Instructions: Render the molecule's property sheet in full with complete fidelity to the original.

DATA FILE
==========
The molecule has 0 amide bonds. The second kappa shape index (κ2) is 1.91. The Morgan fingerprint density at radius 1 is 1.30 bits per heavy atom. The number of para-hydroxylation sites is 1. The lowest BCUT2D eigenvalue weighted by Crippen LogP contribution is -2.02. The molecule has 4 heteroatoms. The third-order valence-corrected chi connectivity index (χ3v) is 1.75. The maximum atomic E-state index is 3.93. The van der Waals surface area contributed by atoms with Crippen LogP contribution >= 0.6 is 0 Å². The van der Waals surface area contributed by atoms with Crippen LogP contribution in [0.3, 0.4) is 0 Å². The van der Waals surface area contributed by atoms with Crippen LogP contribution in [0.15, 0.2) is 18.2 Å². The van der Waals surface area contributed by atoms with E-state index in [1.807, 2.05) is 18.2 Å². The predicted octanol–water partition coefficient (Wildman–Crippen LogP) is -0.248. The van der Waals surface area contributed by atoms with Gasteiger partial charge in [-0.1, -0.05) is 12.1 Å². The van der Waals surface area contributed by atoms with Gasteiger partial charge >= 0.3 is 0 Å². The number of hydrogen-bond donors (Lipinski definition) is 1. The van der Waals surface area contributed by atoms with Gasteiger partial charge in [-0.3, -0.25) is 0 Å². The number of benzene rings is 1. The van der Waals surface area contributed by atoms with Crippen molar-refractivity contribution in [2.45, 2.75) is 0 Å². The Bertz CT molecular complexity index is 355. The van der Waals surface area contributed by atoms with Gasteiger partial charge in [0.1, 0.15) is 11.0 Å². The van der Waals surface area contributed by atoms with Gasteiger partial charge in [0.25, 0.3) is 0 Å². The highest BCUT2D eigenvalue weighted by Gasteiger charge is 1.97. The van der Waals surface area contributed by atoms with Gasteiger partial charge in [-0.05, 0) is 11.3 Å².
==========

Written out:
The molecule has 0 amide bonds. The second kappa shape index (κ2) is 1.91. The Morgan fingerprint density at radius 1 is 1.30 bits per heavy atom. The number of para-hydroxylation sites is 1. The lowest BCUT2D eigenvalue weighted by Crippen LogP contribution is -2.02. The molecule has 4 heteroatoms. The third-order valence-corrected chi connectivity index (χ3v) is 1.75. The maximum atomic E-state index is 3.93. The van der Waals surface area contributed by atoms with Crippen LogP contribution >= 0.6 is 0 Å². The van der Waals surface area contributed by atoms with Crippen LogP contribution in [0.3, 0.4) is 0 Å². The van der Waals surface area contributed by atoms with Crippen LogP contribution in [0.15, 0.2) is 18.2 Å². The van der Waals surface area contributed by atoms with E-state index in [1.807, 2.05) is 18.2 Å². The predicted octanol–water partition coefficient (Wildman–Crippen LogP) is -0.248. The van der Waals surface area contributed by atoms with Gasteiger partial charge in [-0.1, -0.05) is 12.1 Å². The van der Waals surface area contributed by atoms with Gasteiger partial charge >= 0.3 is 0 Å². The number of hydrogen-bond donors (Lipinski definition) is 1. The van der Waals surface area contributed by atoms with Gasteiger partial charge in [-0.3, -0.25) is 0 Å². The number of benzene rings is 1. The van der Waals surface area contributed by atoms with Crippen molar-refractivity contribution in [2.45, 2.75) is 0 Å². The Bertz CT molecular complexity index is 355. The van der Waals surface area contributed by atoms with Gasteiger partial charge in [0.1, 0.15) is 11.0 Å². The van der Waals surface area contributed by atoms with Gasteiger partial charge in [0.25, 0.3) is 0 Å². The highest BCUT2D eigenvalue weighted by Gasteiger charge is 1.97. The van der Waals surface area contributed by atoms with Gasteiger partial charge in [-0.05, 0) is 11.3 Å².